A new Jèrriais strategy has been published - with the aim of making sure the island's native language can 'survive and thrive'.
It centres around five themes, which are:
- Language Acquisition
- Language Use
- Language Status
- Language Corpus
- Language Planning
Aims for the next three years include:
- Increasing the number of children and young people learning Jèrriais
- Securing a place for Jèrriais in the Jersey curriculum
- Increasing the number of adults learning Jèrriais
- Exploring the possibility of offering a GCSE equivalent qualification in Jèrriais
- Developing a Jèrriais language learning app and an online learning resource
- Increasing the number, variety, and locations of places where Jèrriais can be learned and spoken socially
- Promoting Jèrriais on social media and encouraging young people to use it
- Increasing and developing the use of Jèrriais in local media
- Working with parishes to increase the use and visibility of Jèrriais in signs, communications and branding
The Government Plan has committed to expanding the Jèrriais teaching service.
Ben Spink, who heads up that service, says Jerriais is the DNA of Jersey.
"Ch’est ieune des choses tchi donne à Jèrri un sens unnique et spécial. Et don, j’allons continnuer à travailli sans cêsse pouor garder not’ précieuse langue en vie pouor les généthâtions à v’nîn et chutte stratégie nos montre lé c’mîn qué j’prendrons en l’faisant.”
(Jèrriais is in the DNA of Jersey. It is one of things that makes our Island a unique and special place to live. As such, we will continue to work tirelessly to safeguard our precious language for future generations and this strategy sets out the path we will take in so doing.)
The ultimate aim is for students to receive instructions through the medium of Jèrriais.
The strategy sets the ambition of creating a critical mass of learners so interest in the language can be maintained while stabilising and ultimately reversing the decline in the number of speakers.
The Assistant Minister with responsibility for culture, Deputy Kirsten Morel, says there is no doubt in his mind that continuing political support is vital if they are ever to reach a point where Jèrriais might sustain itself.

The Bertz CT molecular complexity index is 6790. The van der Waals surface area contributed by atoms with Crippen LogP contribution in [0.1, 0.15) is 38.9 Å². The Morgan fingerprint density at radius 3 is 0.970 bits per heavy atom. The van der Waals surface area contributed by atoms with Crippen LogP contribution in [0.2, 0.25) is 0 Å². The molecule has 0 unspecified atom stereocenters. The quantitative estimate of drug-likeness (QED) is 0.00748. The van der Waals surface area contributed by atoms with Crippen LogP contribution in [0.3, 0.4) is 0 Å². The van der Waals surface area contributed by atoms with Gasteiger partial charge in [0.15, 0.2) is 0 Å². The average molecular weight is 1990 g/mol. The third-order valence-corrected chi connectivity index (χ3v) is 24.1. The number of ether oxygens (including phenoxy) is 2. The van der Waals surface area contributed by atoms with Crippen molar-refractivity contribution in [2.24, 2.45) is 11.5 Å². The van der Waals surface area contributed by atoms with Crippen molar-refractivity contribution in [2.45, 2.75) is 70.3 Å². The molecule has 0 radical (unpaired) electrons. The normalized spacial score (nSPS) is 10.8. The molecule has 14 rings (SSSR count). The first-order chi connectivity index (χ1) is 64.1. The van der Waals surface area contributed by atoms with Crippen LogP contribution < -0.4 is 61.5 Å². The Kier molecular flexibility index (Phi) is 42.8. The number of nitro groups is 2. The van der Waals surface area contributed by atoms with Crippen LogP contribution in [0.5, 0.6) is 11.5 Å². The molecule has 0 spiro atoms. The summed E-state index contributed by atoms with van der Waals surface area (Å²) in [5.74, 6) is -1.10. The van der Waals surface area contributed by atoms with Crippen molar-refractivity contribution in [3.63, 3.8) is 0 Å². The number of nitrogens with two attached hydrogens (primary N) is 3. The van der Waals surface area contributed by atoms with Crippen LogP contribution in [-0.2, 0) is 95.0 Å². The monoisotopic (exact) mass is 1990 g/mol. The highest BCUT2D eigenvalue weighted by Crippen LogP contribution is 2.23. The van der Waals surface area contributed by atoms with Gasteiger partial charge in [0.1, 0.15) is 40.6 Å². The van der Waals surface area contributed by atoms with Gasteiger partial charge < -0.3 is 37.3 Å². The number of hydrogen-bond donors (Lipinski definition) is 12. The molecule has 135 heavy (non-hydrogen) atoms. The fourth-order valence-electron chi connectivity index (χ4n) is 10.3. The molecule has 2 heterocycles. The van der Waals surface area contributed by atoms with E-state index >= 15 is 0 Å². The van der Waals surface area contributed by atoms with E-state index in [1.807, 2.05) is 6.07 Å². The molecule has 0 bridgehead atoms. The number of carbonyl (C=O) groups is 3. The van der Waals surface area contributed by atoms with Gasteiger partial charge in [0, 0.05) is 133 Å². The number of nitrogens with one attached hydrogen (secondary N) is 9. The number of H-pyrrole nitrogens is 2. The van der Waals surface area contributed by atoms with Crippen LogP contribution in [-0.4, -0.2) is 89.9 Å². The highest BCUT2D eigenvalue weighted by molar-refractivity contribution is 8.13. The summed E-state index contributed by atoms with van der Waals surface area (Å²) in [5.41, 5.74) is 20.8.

"Happily, in the few years that I’ve been a States Member, I’ve seen crucial support offered from the Assembly. Notably from my predecessor in the role of Assistant Minister, Deputy Montfort Tadier, who continues to champion the language and whose successful amendment ensured that Jèrriais became one of three official languages of the States.
That amendment was a development of a successful proposition that places a responsibility on the Government to use the public sector to promote Jèrriais. As a result, we are already seeing the language appear around us on letterheads, signs and so on, all of which raises its profile and ensures Islanders are aware of its importance. Making the language visible is a vital step forward and one in which the States has a key role to play.
Despite all this great work, the fact is that Jèrriais remains endangered and will require significant ongoing support to survive and thrive. I passionately believe that this can be done and that Jèrriais will have an increasingly important role to play as a key cultural component of our Island community that all Islanders can enjoy and be proud of using.
This strategy gives me enormous hope that the darkest days for our language are in the past and that a wonderful future for it lies ahead."
The government also wants to seek ratification from the European Charter for Regional or Minority languages.
That would make sure future governments are bound to continue supporting the island language.
Jèrriais dictionaries have been given out to all nursery children earlier this term.